Anonymous Coward | more than 3 years ago | (#34193530)

I would like to give a sincere, "Ha ha, fuck you" to the Minister.
Cheers
-- Anonymous Aviation Security Professional who is sick and tired of purely reactive ineffective security measures imposed by various Ministries and Departments.

noob (0)

Anonymous Coward | more than 3 years ago | (#34193536)

He thinks he's above the law..,
What a creep, just like every other politician.

Re:noob (1)

MichaelSmith (789609) | more than 3 years ago | (#34193754)

FYI: he's a she.

Re:noob (1)

Arimus (198136) | more than 3 years ago | (#34194394)

hint:
Baron == Male
Baroness == Female
Heir == Male
Heiress == Female

Start to see a pattern?

And she didn't think she was above the law, it was a mistake... which I guess you never mak.. oh guess you do make them :p. Anyway, the bit she got annoyed at wasn't being told to remove it was the lecture the customs/security ape tried giving her - she probably authorised most of the lecture...

Cheap Spyder and wholesale spyder jackets for sale (-1, Troll)

snowli (1938366) | more than 3 years ago | (#34193582)

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Cobraaaa! (3, Funny)

Dachannien (617929) | more than 3 years ago | (#34193662)

Why would you hire the Baroness as your minister of security? Next you'll be telling me that Destro is the new Prime Minister.

Re:Cobraaaa! (1)

stimpleton (732392) | more than 3 years ago | (#34193742)

I realize to non-British, the term "Baroness" sounds like something from a Hollywood Vampire movie, but the term Baron(and hence Baroness) goes to the heart of the British class system.

Its roots lie in the fact they were monarchy endorsed, often due to excelling in military service.

So yes, a Baron(or Baroness), would be an epiphany of this role in modern times.

Re:Cobraaaa! (3, Informative)

Confusador (1783468) | more than 3 years ago | (#34193908)

For the benefit of those who didn't grow up in the US in the 80s, it's not just like something from a Hollywood movie, in the context of terrorism The Baroness is a very specific someone, [wikipedia.org] whose name was chosen presumably because of the military connotations you mention. The whole thing combines to make articles like this [bbc.co.uk] intensely amusing.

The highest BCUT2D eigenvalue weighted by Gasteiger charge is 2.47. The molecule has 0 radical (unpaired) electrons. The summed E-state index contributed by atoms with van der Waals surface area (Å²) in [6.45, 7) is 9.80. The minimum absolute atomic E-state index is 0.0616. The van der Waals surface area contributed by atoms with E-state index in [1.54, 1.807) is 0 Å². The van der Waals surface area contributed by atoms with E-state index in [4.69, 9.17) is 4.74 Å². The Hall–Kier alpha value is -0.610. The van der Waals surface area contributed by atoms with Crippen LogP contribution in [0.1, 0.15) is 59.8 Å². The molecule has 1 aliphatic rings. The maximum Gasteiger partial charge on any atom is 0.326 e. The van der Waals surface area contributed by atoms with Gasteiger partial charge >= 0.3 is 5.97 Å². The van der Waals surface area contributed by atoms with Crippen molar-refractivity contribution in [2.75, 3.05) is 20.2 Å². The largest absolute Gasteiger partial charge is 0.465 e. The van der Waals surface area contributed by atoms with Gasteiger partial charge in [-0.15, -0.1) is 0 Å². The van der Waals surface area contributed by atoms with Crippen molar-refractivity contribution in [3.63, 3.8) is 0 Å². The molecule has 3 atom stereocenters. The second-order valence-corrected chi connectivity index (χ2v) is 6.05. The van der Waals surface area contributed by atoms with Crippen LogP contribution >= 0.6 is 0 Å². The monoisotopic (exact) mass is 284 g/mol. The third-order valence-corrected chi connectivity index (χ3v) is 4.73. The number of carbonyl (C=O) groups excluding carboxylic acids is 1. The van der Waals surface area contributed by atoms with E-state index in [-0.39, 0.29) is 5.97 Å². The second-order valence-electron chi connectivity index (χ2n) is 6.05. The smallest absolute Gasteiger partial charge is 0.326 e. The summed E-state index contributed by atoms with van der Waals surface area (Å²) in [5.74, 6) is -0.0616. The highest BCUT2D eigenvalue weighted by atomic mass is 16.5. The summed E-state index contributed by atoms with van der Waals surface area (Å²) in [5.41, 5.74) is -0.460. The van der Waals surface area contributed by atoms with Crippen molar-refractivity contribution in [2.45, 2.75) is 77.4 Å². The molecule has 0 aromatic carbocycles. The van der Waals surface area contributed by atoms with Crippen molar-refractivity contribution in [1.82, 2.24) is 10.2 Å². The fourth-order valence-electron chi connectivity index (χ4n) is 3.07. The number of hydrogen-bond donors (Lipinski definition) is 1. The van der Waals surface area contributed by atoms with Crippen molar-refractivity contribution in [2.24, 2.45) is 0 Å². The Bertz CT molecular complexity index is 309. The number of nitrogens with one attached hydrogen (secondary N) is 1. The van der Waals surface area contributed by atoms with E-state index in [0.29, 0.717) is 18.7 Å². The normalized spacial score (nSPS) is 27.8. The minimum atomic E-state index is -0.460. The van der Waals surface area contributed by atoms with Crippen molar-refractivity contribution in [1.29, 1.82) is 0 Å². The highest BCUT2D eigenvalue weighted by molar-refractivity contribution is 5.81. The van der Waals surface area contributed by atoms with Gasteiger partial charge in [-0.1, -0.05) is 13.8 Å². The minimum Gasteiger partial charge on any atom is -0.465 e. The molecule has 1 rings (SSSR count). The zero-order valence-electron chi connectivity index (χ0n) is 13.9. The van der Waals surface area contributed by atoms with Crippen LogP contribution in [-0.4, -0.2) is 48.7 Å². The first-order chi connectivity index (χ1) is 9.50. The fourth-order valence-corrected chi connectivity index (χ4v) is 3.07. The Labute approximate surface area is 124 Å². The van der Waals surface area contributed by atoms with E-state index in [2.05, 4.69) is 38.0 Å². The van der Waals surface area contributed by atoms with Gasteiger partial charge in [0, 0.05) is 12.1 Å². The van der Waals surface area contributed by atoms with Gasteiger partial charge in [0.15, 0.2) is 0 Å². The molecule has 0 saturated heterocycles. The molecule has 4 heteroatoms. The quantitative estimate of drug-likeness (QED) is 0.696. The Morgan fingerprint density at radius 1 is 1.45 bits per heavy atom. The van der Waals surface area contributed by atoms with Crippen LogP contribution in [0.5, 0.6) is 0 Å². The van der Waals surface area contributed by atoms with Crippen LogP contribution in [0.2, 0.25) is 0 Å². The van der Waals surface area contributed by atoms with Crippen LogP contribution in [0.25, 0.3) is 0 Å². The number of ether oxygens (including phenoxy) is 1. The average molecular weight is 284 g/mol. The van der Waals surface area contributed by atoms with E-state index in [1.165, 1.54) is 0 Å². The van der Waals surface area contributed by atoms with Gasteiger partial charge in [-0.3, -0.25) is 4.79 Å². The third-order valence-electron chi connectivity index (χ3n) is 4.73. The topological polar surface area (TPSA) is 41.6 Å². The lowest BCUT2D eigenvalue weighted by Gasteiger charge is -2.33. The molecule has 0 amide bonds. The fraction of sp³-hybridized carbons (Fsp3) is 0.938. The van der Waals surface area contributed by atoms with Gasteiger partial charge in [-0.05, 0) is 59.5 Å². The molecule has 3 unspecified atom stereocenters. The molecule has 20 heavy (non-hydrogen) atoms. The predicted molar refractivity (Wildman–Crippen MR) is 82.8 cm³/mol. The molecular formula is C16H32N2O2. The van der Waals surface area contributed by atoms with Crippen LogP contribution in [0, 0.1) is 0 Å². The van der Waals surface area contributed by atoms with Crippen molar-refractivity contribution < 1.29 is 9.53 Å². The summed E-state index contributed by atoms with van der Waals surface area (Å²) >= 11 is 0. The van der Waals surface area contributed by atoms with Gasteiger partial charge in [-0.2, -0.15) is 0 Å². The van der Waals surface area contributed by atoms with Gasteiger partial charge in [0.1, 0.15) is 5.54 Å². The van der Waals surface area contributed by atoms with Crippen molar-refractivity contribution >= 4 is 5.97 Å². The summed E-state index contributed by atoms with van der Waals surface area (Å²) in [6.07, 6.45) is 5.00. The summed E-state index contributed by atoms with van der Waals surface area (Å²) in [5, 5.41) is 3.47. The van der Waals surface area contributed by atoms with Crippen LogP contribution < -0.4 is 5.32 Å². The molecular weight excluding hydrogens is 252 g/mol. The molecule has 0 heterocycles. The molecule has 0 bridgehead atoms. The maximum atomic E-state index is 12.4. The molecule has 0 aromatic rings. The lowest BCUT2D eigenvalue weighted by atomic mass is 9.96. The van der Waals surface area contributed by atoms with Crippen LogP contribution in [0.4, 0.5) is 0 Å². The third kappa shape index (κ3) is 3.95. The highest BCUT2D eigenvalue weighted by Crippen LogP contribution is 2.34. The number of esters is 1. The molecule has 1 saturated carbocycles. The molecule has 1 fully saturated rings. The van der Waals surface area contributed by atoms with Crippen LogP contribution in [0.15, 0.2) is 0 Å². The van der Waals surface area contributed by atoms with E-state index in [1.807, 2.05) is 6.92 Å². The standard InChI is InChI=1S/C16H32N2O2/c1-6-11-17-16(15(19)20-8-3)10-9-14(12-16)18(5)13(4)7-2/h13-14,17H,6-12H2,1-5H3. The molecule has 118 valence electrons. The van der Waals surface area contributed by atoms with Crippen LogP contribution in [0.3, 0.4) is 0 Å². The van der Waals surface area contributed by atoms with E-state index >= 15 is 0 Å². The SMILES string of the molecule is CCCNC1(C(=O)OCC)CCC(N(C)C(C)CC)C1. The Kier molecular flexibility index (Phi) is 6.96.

Re:Cobraaaa! (0)

Anonymous Coward | more than 3 years ago | (#34194330)

epitome

UK Terror Chief? (1)

Dahamma (304068) | more than 3 years ago | (#34193704)

AND her name is The Baroness?!? I can see why she'd be blocked, she sounds terrifying. And possibly a mortal enemy to GI Joe.

Wasn't the liquid bomb a hoax anyway? (4, Insightful)

dbIII (701233) | more than 3 years ago | (#34193736)

Why do we still have the liquid restrictions when they are not a credible threat? Meanwhile flammable liquids and gasses in cigarette lighters are ignored as they should be.
It's really become an expensive joke instead of anything resembling security.

Re:Wasn't the liquid bomb a hoax anyway? (1)

xenobyte (446878) | more than 3 years ago | (#34194056)

As many have already pointed out - it's security theater and it has nothing to do with security except in the name. It's a pathetic joke designed to make it appear to the less intelligent (which obviously includes most of the power establishment) that something is done.

* None of the checks at the airports, including the porn scanner, would not have stopped the 9/11 terrorists.
* It takes less than 200ml of liquid explosive to down a plane and you're allowed five times that (in separate containers but still).

A simple profiling banning everybody that had connections with extremist organisations would have stopped both all the 9/11 terrorists and all subsequent attempts using shoe-bombs, underwear bombs, liquid bombs and so on. All the people involved were on watch-lists, as were many others by the way.